Nottingham

Original Bramley apple tree in Southwell is dying

Original Bramley apple tree Image copyright Robert Rathbone
Image caption The original 200-year-old Bramley apple tree is in a cottage garden in the Nottinghamshire town of Southwell

The original Bramley apple tree - planted more than 200 years ago and the "mother" of all modern Bramley apples - is dying from a fungal infection.

The tree was sown by a girl called Mary Ann Brailsford in 1809 in the Nottinghamshire town of Southwell.

Landowner Coulson Howard, who took on the garden from his aunt Nancy Harrison, has been told the fungus is incurable.

He hopes to find a way to preserve the tree once it has died.

"It's all very sad. The tree has honey fungus and I have asked everybody if there is a treatment. All the advice seems to be that it is fatal," he said.

"In the long term once it has died, I would like to preserve the tree where it stands for as long as possible."

Image caption Nancy Harrison tended to the Bramley apple tree in her cottage garden in Southwell, Nottinghamshire
Image copyright Robert Rathbone
Image caption The fungal infection gets into the water transport system of the tree and slowly kills it off

Bio-scientist Prof Ted Cocking, from Nottingham University, has studied the tree for many years and used tissue cultures to micro-propagate the tree and create clones of the original Bramley.

"It looks as though it is going to die - although we can never be 100% certain with a tree.

"It is a great shame. Ms Harrison devoted most of her life looking after the tree and entertaining people who came from all over the world to visit the tree.

"Even if it is dying - we all want to die with dignity. It needs to be nursed in its terminal years."

Image copyright Bramley Campaign
Image caption Matthew Bramley (left) gave Henry Merryweather permission to grow the apples provided they had the name Bramley's Seedling

From one tree to thousands

  • A girl called Mary Ann Brailsford grew the tree from a pip in about 1809.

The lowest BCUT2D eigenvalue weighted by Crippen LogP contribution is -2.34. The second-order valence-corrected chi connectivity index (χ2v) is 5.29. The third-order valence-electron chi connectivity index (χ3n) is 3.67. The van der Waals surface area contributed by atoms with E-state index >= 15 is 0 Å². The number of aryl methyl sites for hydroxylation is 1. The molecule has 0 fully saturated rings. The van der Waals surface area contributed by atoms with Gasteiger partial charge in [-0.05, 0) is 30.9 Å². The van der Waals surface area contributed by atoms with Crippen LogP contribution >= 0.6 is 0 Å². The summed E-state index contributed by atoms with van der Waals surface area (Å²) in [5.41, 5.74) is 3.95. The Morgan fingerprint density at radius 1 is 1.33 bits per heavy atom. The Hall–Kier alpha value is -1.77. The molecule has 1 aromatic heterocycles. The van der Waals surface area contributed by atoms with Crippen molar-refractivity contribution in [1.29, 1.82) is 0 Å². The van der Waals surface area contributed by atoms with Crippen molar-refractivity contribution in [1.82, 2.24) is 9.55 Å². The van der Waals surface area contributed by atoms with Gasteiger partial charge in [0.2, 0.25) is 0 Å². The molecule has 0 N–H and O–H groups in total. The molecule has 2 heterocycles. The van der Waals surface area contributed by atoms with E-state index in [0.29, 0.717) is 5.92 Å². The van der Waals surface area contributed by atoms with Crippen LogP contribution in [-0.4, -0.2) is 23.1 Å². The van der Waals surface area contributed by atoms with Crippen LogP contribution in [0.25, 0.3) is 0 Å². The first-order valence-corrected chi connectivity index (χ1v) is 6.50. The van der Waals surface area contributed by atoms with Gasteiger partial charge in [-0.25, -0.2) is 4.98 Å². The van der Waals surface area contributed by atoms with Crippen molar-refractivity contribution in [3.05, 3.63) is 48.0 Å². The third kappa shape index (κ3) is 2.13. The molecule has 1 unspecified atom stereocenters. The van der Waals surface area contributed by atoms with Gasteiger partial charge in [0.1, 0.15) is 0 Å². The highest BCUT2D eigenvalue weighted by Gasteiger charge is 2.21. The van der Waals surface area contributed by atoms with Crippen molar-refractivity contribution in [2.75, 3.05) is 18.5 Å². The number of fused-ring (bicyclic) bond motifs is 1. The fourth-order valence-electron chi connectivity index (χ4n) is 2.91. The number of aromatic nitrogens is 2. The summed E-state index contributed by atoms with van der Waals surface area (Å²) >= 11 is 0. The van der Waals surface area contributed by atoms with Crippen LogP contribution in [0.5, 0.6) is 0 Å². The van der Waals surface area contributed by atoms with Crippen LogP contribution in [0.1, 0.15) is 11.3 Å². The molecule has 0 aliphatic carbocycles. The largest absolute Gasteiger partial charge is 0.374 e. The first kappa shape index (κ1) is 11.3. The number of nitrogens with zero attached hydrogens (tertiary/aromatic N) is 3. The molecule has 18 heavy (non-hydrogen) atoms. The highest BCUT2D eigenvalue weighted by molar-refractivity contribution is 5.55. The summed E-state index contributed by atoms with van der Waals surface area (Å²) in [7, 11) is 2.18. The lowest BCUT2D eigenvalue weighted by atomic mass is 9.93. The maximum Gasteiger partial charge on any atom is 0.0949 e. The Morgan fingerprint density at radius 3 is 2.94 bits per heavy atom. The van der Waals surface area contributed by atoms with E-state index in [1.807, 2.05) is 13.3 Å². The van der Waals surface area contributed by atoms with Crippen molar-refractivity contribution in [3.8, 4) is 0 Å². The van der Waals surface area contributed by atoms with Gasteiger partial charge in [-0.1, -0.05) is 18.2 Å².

• Henry Merryweather was just 17 when he came across a gardener carrying some of the apples in 1856, and asked where they had been grown. By this time, the garden containing the apple tree belonged to a butcher called Matthew Bramley.
  • Mr Bramley agreed that Mr Merryweather could take cuttings from the tree and grow them in his family's nursery, providing they had the name Bramley's Seedling.
  • There are now more than 300 Bramley growers in England

Prof Cocking said the fungal infection gets into the water transport system of the tree and slowly kills it off - similar to a human's arteries getting clogged up.

Any extra stresses - such as a long hot summer - could hasten its death.

Clones taken by Prof Cocking and his team have now reached maturity and are sold commercially.

Image copyright Robert Rathbone
Image caption Experts have said nothing can be done to save the tree, which is infected with honey fungus
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Media captionEvery Bramley apple can be traced back to one 200-year-old tree

He said the fruit has a higher concentration of vitamin C and more flavour than that of the 200-year-old specimen and its descendants.

Sir John Starkey, who sells the fruit, said he asked Prof Cocking to clone the original tree as an experiment to "see how they behaved in commercial conditions."

"They looked more like tomato plants, little thin spindly things. I thought they are not going to survive in the wild but how wrong I was because in a few years they were outgrowing in dimensions and vigour the trees which I had from my nursery men," said.

Image caption The plaque commemorating the planting of the original Bramley apple tree

The Bramley became popular because the apple stores well and keeps its flavour when cooked. About 83,000 tonnes of them are now grown in Britain annually.

According to the The Bramley Apple Information Service, it is not well known outside the UK except in Japan where it is revered.

One Japanese apple farmer said he "nearly cried" when he visited Southwell.

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